HJFMRI implements HVAB interventions mainly through four local CSOs that cover the four regions supported by DOD/WRAIR partners: SONGONET - HIV in Ruvuma; Resource Oriented Development Initiatives (RODI) in Rukwa; and Kikundi Huduma Majumbani (KIHUMBE) and Mbeya HIV Network Tanzania (MHNT) in Mbeya.
The target population will be men and women of reproductive ages (15- 49 years) and young boys and girls in and out of schools and training institutions. Interventions will address Multiple Concurrent Partnership, gender and GBV issues as well as inter-generational sex as factors that contribute to HIV infections. The program will also promote delay of sexual debut and address social and community norms to prevent HIV infections. Children and adults will be reached through the use of appropriate peer educators and home based care providers. A Community Resource Kit (CRK) tool will be used during small group discussions to facilitate and promote dialogues in order to eradicate sexual and cultural norms fueling the spread of HIV infections.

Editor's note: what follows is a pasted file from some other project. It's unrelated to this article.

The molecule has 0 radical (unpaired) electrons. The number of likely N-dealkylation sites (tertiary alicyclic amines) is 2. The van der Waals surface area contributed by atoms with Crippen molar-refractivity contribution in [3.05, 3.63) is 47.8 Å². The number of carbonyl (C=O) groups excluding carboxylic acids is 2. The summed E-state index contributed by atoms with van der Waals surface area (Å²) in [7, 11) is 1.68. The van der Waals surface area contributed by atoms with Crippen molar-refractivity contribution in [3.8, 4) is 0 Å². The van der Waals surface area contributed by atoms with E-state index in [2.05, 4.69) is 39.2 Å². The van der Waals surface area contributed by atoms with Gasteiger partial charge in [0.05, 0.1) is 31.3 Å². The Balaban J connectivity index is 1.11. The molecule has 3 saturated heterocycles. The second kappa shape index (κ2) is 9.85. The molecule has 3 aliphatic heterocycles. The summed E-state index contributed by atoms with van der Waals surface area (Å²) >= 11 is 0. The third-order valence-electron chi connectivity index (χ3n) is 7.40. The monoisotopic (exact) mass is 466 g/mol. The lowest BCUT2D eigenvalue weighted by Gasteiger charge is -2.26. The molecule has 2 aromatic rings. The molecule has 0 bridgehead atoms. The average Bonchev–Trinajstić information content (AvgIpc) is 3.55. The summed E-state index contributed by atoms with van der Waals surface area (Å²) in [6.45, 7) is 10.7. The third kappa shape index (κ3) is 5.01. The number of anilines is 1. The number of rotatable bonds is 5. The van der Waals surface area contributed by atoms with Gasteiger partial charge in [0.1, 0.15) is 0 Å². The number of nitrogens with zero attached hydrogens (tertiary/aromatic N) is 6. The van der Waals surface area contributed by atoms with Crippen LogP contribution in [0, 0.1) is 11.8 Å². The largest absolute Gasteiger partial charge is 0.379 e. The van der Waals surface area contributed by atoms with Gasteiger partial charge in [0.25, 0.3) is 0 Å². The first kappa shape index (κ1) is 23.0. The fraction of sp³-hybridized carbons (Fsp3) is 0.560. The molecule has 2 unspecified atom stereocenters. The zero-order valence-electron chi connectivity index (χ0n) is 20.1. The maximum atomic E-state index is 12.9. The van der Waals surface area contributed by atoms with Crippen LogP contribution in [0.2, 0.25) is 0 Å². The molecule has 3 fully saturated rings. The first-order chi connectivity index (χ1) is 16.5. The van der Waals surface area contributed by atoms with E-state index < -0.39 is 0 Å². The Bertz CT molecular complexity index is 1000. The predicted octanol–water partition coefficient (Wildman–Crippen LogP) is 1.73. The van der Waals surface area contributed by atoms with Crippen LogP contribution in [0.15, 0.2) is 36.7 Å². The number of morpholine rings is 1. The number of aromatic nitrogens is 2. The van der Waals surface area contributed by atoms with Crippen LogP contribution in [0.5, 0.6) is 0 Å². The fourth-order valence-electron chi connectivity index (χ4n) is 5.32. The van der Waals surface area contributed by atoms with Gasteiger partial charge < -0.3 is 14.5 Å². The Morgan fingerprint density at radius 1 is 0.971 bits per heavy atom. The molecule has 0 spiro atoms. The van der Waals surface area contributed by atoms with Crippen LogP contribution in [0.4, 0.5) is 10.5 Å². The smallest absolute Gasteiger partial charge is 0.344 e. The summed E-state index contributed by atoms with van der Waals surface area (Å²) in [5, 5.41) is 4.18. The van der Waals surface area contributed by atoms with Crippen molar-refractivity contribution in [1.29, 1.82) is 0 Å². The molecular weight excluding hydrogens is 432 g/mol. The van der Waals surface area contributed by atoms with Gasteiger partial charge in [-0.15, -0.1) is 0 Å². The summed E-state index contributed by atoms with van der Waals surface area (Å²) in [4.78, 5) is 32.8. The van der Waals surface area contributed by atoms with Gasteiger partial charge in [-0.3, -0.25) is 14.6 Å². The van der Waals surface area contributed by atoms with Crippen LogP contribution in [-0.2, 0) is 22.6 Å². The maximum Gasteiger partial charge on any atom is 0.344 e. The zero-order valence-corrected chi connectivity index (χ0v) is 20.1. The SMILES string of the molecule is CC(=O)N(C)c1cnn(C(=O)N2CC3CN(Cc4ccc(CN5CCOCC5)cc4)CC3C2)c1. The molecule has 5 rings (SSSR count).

1. Promote delay of sexual debut and secondary abstinence among youths through targeted messages to individuals, small groups and community members. Emphasis will be on providing individual and small group skills through peer education. Partners and regional governments will facilitate the commemorations of national and international events to increase targets and strengthen collaboration with respective government authorities.
2. Refine and distribute appropriate IEC materials and messages.
3. Promote Group education using the Men As Partners curriculum to create sustained behavior change impacting their lives and that of their partners and families.